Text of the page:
Which question word to use?

We use who to ask questions about people:

Who is that?
Who lives here?
Who did you see?

We use whose to ask about possession:

Whose coat is this? [or] Whose is this coat?
Whose book is that? [or] Whose is that book?
Whose bags are those? [or] Whose are those bags?

We use what to ask questions about things:

What is that?
What do you want?

We use which to ask someone to choose something:

Which came first, the chicken or the egg?
I’ve got two books. Which do you want?

We can also use what and which with nouns:

What subjects did you study at school?
What newspaper do you read?
Which newspaper do you read – the Times or the Guardian?
Which book do you want?
Which one is yours?

Questions with prepositions:

Questions ending in prepositions are very common in English. After Who, Which or What we often have a preposition at the end of the sentence:

Who does this book belong to?
What are you looking for?
Which university did you go to?
What country do you come from?

 

Activities
 

Reorder the words to make questions

 

Section: 

Comments

Hello Mrs.
Can I say
What newspaper do you read? - The Times or Washington Post ?
Which newspaper do you read – the Times or the Guardian?

Hello karogrig,

Our what and which page explains this in some detail. Normally 'which' would be used here, since there is a specific limited number of newspapers in question.

All the best,
Kirk
The LearnEnglish Team

 

Hello Team

I want to know about the usage of "what" and "which".
What news paper do you read?
which news parer do you read?
Which university did you go to?
What country do you come from?
When exactly does one use "what" and "which"

Hello Pavan Kaur,

We have a page on this topic which will help you with this. You can find it here.

 

Best wishes,

Peter

The LearnEnglish Team

How long BEFORE did this occur ?
Can before be used to express past in this instance

How long SINCE the last bust departed?
Is the expression correct

How long UNTIL the next bus arrives ?
Can until be used to express future in this instance

Can you confirm this TO me?
Can TO be used for confirming conversation between 2 people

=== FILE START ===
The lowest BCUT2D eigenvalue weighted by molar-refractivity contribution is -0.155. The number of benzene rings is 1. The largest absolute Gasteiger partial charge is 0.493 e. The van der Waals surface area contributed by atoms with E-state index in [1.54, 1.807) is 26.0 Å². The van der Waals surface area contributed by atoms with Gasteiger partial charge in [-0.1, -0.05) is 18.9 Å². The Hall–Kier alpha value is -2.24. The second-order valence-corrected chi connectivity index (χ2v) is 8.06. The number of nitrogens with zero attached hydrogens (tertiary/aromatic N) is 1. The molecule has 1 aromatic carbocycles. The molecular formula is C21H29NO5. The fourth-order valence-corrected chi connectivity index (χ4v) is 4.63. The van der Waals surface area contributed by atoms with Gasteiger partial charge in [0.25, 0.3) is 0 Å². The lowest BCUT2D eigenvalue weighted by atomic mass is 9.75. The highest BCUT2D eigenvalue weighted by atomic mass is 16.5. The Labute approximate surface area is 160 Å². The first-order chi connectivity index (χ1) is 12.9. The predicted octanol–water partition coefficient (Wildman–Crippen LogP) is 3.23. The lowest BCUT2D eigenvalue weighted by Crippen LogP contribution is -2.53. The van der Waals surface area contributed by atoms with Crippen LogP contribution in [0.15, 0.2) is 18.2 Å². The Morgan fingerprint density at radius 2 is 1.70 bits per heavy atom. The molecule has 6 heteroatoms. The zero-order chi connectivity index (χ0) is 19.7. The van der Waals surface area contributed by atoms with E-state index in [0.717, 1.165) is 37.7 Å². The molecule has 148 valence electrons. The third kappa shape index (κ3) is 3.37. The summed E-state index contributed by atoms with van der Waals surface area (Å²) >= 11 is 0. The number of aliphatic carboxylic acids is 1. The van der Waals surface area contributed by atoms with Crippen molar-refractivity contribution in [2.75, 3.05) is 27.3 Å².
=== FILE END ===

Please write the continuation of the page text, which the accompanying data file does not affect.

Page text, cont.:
Please provide simple explanation on whether or not above statements correct

Hello SamJ,

I'm afraid we don't generally provide explanations of questions or sentences that don't come from our website. We also ask our users to explain to us in detail what they do and do not understand, as well as to ask specific questions, as this helps us to answer questions more effectively and also saves us time.

I'll answer your last question now, but to get answers to the others, please write them in separate comments and ask more specific questions. Normally, no phrase (such as 'to me') is used with the verb 'confirm', i.e. the most natural way to say this is simply 'Can you confirm this?' The idea of 'to me' is already understood.

All the best,
Kirk
The LearnEnglish Team

Which came first? or Which did come first?

Hello Rahim,

'Which came first'.

All the best,
Kirk
The LearnEnglish Team

Hi Teachers,

May I know what is the difference between reported questions and indirect questions? Is it a case where reported questions usually involve a backshift in tense when derived from a direct question, while in an indirect question, one need not change the tense, espicially of an indirect question embeded in a declarative sentence?

Regards,
Tim

Hi Tim,

A reported question references the question directly using a verb such as 'asked':

He asked me what time it was.

We use reported questions to talk about questions which have already been asked.

 

An indirect question is one in which the question is being asked but in a polite and tentative manner. Indirect questions often take the form of questions about questions:

Would you mind telling me what time it is?

Can you tell me what time it is?

Do you know what the time is?

There is no tense shift here because the question has not yet been asked.

Grammatically the two are similar in that question word order is not needed.

 

Best wishes,

Peter

The LearnEnglish Team

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